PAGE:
Tucked into the Sea of Japan is a verdant island that will soon receive Unesco world heritage status. But good luck visiting if you’re a woman. As The Japan Times reports, Okinoshima, the tiny island off of Kyushu’s northwestern coast in the Fukuoka Prefecture, can only be set foot on by men.
Unesco will protect the site because of its rich archaeological and religious heritage, The Japan Times reports, but outside of Japan, the island is perhaps best known for being off-limits to anyone with two X chromosomes. Between the fourth and ninth centuries, a time of vibrant East Asian trade, the island was a place for men to pray for safe passage during their sea voyages. Over the centuries, people left an estimated 80,000 votive offerings of things like beads, weapons, mirrors and swords there.
The artifacts predate written records of religious rituals in Japan, so they are precious indeed—and they’re protected as natural treasures by the Japanese government.
The island is still considered sacred—the whole thing is a shrine—and its strict customs are still observed. As The Japan Times’ Ryo Hashimoto reports, the Shinto traditions of the shrine that controls the island mean that women are banned. 'There are varying explanations for the ban,” writes Hashimoto, “but some say it is because menstruation would defile the site.” Whatever the reason, women are not allowed. Men, too, must get naked and undergo a purification ritual before they go to the island. As a result, it’s rarely visited.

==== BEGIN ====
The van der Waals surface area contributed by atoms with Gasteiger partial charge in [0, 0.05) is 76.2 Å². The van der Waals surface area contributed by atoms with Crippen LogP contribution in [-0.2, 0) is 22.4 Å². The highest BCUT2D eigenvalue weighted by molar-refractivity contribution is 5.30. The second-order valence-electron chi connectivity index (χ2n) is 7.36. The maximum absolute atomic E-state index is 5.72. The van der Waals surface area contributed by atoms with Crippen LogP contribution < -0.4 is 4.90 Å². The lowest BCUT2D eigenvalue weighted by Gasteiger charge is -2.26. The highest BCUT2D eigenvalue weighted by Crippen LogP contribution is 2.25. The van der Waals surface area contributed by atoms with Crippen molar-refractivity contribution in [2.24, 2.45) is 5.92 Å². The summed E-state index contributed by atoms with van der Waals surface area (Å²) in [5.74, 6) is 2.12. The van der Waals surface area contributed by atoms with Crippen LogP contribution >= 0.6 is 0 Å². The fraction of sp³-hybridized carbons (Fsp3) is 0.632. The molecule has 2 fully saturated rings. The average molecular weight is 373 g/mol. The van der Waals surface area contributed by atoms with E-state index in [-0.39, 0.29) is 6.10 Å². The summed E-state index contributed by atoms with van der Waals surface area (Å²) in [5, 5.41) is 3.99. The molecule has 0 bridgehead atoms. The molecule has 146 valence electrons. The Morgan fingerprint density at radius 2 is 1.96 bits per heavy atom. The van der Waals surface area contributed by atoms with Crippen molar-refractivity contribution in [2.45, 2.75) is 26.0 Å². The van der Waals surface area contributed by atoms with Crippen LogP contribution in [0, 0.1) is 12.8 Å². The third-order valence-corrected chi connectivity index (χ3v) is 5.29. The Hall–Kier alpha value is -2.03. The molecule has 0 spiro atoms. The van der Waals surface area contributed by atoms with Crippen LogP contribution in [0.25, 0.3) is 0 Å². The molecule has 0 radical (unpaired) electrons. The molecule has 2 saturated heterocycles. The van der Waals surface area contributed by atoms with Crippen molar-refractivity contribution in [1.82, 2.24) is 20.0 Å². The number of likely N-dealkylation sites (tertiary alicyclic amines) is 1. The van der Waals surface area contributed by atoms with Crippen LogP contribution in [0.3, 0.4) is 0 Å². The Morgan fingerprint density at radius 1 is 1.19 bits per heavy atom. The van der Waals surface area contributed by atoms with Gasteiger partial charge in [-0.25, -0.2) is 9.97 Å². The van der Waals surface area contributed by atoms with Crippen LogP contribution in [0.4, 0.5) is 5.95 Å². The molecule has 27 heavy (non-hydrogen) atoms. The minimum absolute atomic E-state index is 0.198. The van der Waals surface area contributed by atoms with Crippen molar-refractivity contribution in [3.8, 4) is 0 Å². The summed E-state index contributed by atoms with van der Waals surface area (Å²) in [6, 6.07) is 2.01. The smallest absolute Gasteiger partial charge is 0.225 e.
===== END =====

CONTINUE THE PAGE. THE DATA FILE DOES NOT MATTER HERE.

That could change with this summer’s designation. Hashimoto reports that locals fear more tourism. But there are other locals who might benefit from the designation—animals. As Andrew S. Wright reports for National Geographic, predatory rats have taken over the island, gutting local bird populations and triggering a chain effect that has reduced its biodiversity. Okinoshima’s fragile ecosystem has already been acknowledged by Japan itself, which designated the whole island a national wildlife protected area.
For now, there are no plans to make it accessible to women. Earlier this year, a Hindu group in the United States demanded that Unesco deny it heritage status unless women are allowed to enter, but the pleas for equality did not prevent the move. Unesco designates cultural heritage sites, but doesn’t set local laws or customs. So until traditions change or relax, women will have to settle for a glimpse of the future Unesco site from Kyushu’s shore.